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Acad Med. 2008 Oct;83(10):916-23. doi: 10.1097/ACM.0b013e31818509ca.

Experiential learning of systems-based practice: a hands-on experience for first-year medical residents.

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1
Mercy Catholic Medical Center, Mercy Health System of Southeast Pennsylvania, Philadelphia, Pennsylvania 19023, USA. arnold.eiser@drexelmed.edu

Abstract

Systems-based practice, a domain of expertise mandated for all residencies by the Accreditation Council for Graduate Medical Education, requires an interdisciplinary approach that involves communicating with the other members of the health care team as well as utilizing the many components of health care delivery. The Mercy Catholic Medical Center internal medicine residency leadership developed a two-week supervised experience in systems-based practice for first-year medical residents to give them firsthand experience with nonphysician providers' delivery of health care. The disciplines in the experience were home care services, hospice care, pharmacy services, laboratory services, utilization services, and nutrition services. Nonphysician health care providers willingly made themselves available for this educational activity because they felt that such face-to-face interaction fosters an improved understanding of their discipline and its services in the participating physicians. Surveys of resident knowledge pre- and postworkshop suggested that the residents' rudimentary understanding of these disciplines developed into both a deeper theoretical understanding and a greater knowledge of specific policies regarding these health care services. This type of experience is likely a necessary first step toward developing physicians who can provide interdisciplinary medical care that integrates the many other health care disciplines into a comprehensive plan to maximize health outcomes. As physicians become leaders of multidisciplinary teams in the 21st century, firsthand knowledge of the other health services enhances their capacity to maximize the services of these other disciplines for the benefit of patient care.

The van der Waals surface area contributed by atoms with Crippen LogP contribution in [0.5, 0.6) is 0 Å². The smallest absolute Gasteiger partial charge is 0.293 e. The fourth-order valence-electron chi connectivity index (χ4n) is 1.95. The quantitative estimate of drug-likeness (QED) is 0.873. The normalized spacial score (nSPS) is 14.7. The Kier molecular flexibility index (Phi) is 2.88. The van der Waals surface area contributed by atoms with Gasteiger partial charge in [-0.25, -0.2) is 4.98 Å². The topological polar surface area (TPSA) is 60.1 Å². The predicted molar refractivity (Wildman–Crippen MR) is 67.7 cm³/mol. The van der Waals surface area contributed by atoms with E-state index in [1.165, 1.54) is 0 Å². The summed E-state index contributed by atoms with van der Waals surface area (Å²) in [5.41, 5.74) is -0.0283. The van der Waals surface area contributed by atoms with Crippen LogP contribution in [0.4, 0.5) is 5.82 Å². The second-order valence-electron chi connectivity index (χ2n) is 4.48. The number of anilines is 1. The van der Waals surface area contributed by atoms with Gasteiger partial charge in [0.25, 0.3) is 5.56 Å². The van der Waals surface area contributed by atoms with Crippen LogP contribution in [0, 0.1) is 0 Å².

PMID:
18820520
DOI:
10.1097/ACM.0b013e31818509ca
[Indexed for MEDLINE]
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